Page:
European heat wave compounds wildfire danger


Less than one month after an historic heat wave gripped more than half of Europe, another far-reaching heat wave is leaving a lasting effect on many of the same locations this week, with at least 12 countries reaching record-setting temperatures. The intense heat and dry conditions have also elevated the risk for wildfires across the region.

How can you and your clients defend property in these extreme circumstances?

In recent years, we’ve seen how large forest fires have affected countries in central and northern Europe. The increased incidence of winter drought and summer heat increases the risk of fires in countries that are not historically accustomed to this type of catastrophe; major fires have impacted Spain, Greece and Germany over the past several weeks, and fire risk stretches across the continent.

According to the Copernicus programme, nearly 1,400 fires hit Europe through the end of June compared to an annual average of 174 in the same period over the past ten years. And most recently, several large wildfires broke out across central Portugal this weekend. The fires were blamed for more than 30 injuries, multiple evacuations and destroyed homes. With temperatures blazing and strong winds being reported, parts of the country were called for evacuation.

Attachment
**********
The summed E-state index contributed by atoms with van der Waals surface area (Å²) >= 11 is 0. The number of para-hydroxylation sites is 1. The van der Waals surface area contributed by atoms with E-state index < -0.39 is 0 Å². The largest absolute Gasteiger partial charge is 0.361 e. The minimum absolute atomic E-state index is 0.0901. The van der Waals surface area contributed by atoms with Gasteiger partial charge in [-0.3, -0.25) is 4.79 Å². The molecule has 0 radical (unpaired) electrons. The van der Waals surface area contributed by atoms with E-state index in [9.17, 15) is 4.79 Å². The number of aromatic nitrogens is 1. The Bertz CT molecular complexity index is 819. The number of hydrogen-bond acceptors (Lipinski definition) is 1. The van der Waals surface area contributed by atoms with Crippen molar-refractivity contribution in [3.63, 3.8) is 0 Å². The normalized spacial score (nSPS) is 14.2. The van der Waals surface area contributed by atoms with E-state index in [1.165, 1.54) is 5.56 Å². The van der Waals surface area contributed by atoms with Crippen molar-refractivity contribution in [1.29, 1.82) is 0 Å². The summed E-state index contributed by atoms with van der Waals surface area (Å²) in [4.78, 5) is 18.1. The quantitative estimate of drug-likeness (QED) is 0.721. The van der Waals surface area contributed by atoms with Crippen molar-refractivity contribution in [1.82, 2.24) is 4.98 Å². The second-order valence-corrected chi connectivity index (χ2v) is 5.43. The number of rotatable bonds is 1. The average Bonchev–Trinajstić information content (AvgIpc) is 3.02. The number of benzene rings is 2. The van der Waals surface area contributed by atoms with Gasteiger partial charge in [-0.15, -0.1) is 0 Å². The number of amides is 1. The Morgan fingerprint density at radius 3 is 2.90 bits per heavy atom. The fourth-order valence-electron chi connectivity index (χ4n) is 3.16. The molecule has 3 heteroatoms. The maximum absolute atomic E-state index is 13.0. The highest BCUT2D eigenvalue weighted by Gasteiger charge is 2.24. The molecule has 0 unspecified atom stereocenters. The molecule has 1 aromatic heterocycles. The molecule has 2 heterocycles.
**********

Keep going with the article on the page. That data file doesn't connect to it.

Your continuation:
In the last years, the wildfire season has lasted longer than before, stretching from May or June through to October. With the danger of wildfires disrupting Europe, how can we improve resistance to wildfire damage? Here are several tips for property owners to keep in mind:

  • Keep a clean perimeter security strip without any trees or shrubs around property in the vicinity of forest stands. The depth of the perimeter should be a minimum of the height of the trees in the area.
  • During a heatwave, or when there is a high risk of fire, do not barbecue in areas close to forests.
  • Do not try to extinguish a forest fire in the vicinity of your property; let the trained emergency services act as part of their coordinated response.
  • Stay in your home until an evacuation order is given.
  • When an order to evacuate is given, move quickly, taking only the essentials with you and following the instructions of the emergency services.
  • Do not call emergency services unless it is a real emergency due to the lines becoming easily saturated during these periods.

Considering the increased risk of fires across European countries, it is crucial to understand and further encourage behaviour for keeping people and property safe. Sedgwick’s team is dedicated to helping our business partners and those impacted by the wildfires; we are ready to respond in times of catastrophe. Please connect with us if we can provide support.  

By Carlos Mantecas

Coutesy of Sedgwick Connection

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